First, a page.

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Looking to buy a home in Burnaby or Lower Mainland? This AI assistant might be able to help

B.C. Real estate agent, Richard Morrison has created a GPT-powered AI assistant tool to help homebuyers and sellers.

Little did Otavio Padovani know when he bought his first property in Burnaby’s Metrotown area five years ago that he’d be working with artificial intelligence (AI) for his second.

But with advancing technology and the rollout of AI tools like ChatGPT, the real estate game has changed altogether.

Padovani, coming to British Columbia from Brazil, remembered the first house he purchased in the country; it was an older one-bedroom condo in Metrotown area he purchased five years ago for $410,000.

Prior to his purchase, all his questions, requirements — about neighbourhoods, prices, safety, etc. — pertaining to his first home in Canada were directed at his Realtor, Richard Morrison.

But in the past five years, much has changed.

Housing prices have skyrocketed, more developments are springing up in the area, and Padovani himself, on the hunt for his second home, was now directing the questions he once directed at the Realtor to the new AI-powered tool, PropertyIQ, developed by Morrison and his team.

For Padovani, switching to AI in the initial stages helped him cut down on the reliance he had on his Realtor, he said to the NOW — whether it’s comparing prices, finding out about the neighbourhood or getting details about the property, driving informed decisions.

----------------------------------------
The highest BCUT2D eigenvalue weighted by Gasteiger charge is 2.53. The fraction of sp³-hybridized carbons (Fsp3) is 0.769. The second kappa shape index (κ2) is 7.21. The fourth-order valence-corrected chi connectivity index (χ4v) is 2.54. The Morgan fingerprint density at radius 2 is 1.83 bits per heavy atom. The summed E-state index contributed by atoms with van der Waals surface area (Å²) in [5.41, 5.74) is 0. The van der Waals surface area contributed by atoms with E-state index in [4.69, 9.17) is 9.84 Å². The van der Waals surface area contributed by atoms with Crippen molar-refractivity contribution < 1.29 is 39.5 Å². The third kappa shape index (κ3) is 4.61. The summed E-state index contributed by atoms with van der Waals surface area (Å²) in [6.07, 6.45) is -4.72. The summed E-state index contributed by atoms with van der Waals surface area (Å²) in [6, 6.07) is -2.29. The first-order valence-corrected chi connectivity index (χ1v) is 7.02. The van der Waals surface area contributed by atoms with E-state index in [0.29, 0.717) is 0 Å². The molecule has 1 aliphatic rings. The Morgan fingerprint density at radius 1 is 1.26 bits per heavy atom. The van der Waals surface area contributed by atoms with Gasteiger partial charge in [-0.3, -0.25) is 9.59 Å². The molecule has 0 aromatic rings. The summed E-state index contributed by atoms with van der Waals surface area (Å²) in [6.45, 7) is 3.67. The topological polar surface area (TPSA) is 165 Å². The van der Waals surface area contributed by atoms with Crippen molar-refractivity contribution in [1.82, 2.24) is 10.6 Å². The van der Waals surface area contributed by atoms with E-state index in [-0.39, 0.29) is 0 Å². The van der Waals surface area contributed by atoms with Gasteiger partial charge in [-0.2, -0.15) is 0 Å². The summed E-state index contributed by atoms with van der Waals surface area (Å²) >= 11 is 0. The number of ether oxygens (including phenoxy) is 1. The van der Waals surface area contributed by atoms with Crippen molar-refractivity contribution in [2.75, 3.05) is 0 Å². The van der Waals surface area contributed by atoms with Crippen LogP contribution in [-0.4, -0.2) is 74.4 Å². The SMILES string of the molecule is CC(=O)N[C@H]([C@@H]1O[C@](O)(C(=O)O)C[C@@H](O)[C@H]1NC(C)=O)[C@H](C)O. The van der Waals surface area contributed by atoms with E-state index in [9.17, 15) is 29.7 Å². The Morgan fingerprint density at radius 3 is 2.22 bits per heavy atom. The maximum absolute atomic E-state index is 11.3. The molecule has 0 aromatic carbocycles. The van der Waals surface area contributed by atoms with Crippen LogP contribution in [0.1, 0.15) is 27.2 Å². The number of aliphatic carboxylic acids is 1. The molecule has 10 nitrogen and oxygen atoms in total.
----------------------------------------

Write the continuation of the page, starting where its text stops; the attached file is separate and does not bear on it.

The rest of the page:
It is like chatting with a Realtor, but not exactly.

Morrison, who is a Realtor operating out of Burnaby and Vancouver, said the motivation to develop the tool was to make it more accessible for homebuyers and sellers.

The free, accessible tool was developed by his team using existing multiple listings service (MLS) data that their website has been harvesting over the past five years, he said, to provide a comprehensive analysis for the homebuyers and sellers.

Which means, about half a million data points in the Lower Mainland, he added.

“It gives insightful intelligence about each property,” Morrison said. “For instance, if you’re looking for a two-bedroom condo in the Metrotown area and you [narrow down] on that condo, you can ask the [the tool] questions like what’s the history of this building? What are five non-obvious insights that you can derive from this property? [The tool] will then go and study all of these data points and come back with five insights about the property.”

Starting in August, they’re going to incorporate the “sold data” from the Real Estate Baord to offer more accurate data, he added. “It just gives you all this information as if you were speaking to a realtor looking at the property at that time.”

But while AI is changing the real estate game, which Morrison has outlined in his blog post, the tool like his cannot replace Realtors just yet, he said. A sentiment, buyer, Padovani resonates with.

“It’s a nice assistant-like tool. It doesn’t replace an agent, because they still have to negotiate the price of the property — a robot cannot do that,” Morrison said. “You still need someone to show you the property physically. Someone that knows the ins and outs of the legalities.”

“[The tool] doesn’t fully replace Richard yet. But it does help [answering] simple questions about the area and things like that,” Padovani said. “I still have to reach out and double check data. And there’s still some questions that I feel like the AI wouldn’t be able to properly answer but for everything else the AI is good.”

Morrison, meanwhile hopes people can take advantage of this tool while he works on improving it in the back-end — including the possibility of venturing into virtual reality (VR) or augmented reality (AR) that would be beneficial for homebuyers to visualize.